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Sumatra Bird Flu Case Spread by Human Contact, Indonesia Says
posted by admin on 26/06/06
Human-to-human transmission is the most likely cause of bird flu last month in seven members of a family living on Indonesia's Sumatra Island, the country's Ministry of Health said.
The cases, six of which were fatal, represent Indonesia's largest reported cluster of infections caused by the lethal H5N1 avian influenza strain, the ministry said in a summary of an investigation. The 7-page document, which was produced in conjunction with the World Health Organization, was obtained by Bloomberg News today.
Indonesia's struggle to arrest the spread of avian flu in poultry and prevent human infection is attracting international attention. The virus has killed a person every six days in the nation this year and the cluster on Sumatra provides the first evidence of a three-person chain of infection.
``All of us, including the government of Indonesia, are concerned that human cases are still occurring and that virus is still present in many flocks around the country,'' Keiji Fukuda, the coordinator of the WHO's global influenza program, said in an interview on June 21 in the Indonesian capital, Jakarta.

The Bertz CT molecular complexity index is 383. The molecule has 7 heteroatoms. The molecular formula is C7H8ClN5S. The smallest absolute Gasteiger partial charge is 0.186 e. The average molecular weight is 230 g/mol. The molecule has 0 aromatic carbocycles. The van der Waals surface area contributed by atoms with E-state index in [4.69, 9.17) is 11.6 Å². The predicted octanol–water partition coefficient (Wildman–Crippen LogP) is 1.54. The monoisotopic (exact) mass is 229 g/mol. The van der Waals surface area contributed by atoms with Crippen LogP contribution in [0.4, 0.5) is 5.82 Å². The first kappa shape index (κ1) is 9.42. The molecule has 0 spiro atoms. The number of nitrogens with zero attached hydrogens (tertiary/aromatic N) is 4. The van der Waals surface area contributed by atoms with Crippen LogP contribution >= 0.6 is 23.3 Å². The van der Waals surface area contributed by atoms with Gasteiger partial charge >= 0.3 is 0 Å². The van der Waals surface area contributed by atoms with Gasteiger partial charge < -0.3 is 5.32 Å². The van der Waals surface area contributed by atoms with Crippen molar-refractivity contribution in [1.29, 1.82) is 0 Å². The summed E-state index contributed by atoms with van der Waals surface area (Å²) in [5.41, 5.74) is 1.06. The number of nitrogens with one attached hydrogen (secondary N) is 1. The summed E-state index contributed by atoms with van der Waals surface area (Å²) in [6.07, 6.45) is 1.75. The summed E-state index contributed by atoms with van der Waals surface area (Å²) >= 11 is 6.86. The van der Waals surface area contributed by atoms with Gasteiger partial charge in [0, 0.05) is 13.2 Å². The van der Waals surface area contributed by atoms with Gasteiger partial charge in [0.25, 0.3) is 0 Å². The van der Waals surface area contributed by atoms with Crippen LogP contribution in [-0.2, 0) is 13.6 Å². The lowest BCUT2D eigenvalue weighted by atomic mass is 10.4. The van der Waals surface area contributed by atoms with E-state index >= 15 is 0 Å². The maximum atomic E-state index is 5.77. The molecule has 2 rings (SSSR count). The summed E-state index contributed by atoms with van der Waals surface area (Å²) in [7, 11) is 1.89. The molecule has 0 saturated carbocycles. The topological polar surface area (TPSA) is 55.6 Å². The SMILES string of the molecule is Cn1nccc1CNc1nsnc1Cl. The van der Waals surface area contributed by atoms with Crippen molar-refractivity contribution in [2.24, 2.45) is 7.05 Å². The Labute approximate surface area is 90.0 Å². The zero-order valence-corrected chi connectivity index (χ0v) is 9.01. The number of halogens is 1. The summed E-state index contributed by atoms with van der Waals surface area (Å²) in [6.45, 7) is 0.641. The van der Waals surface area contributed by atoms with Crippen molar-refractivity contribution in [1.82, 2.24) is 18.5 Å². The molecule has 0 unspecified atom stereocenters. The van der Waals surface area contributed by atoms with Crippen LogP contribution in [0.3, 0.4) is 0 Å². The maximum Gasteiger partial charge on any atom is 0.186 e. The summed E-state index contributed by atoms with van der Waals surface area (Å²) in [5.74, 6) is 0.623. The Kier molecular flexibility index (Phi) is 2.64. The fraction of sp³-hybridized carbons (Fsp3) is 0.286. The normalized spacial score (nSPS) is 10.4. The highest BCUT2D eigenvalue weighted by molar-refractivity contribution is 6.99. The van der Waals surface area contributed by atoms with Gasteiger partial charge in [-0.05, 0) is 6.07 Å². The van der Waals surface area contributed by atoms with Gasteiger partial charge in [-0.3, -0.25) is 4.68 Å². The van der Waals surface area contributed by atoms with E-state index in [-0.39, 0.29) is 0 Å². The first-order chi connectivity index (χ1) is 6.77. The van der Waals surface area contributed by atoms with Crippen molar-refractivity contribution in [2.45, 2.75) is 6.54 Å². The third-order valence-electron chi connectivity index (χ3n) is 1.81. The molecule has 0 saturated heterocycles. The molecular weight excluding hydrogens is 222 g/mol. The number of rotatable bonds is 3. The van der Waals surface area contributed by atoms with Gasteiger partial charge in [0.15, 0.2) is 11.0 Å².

Human H5N1 cases provide opportunity for the virus to mutate into a pandemic form that may kill millions of people.
At least 130 of the 228 people known to be infected with bird flu since 2003 have died, according to the Geneva-based WHO. World health officials are tracking the spread of the virus in the event it evolves to become easily transmissible among people, sparking a flu pandemic.
Genetic sequence analyses showed there was no evidence of genetic re-assortment in virus samples taken from the Sumatran patients, the summary said.
``All H5N1 viruses were anti-genetically and genetically very closely related and similar to H5N1 viruses isolated from poultry and humans in Indonesia,'' it said.
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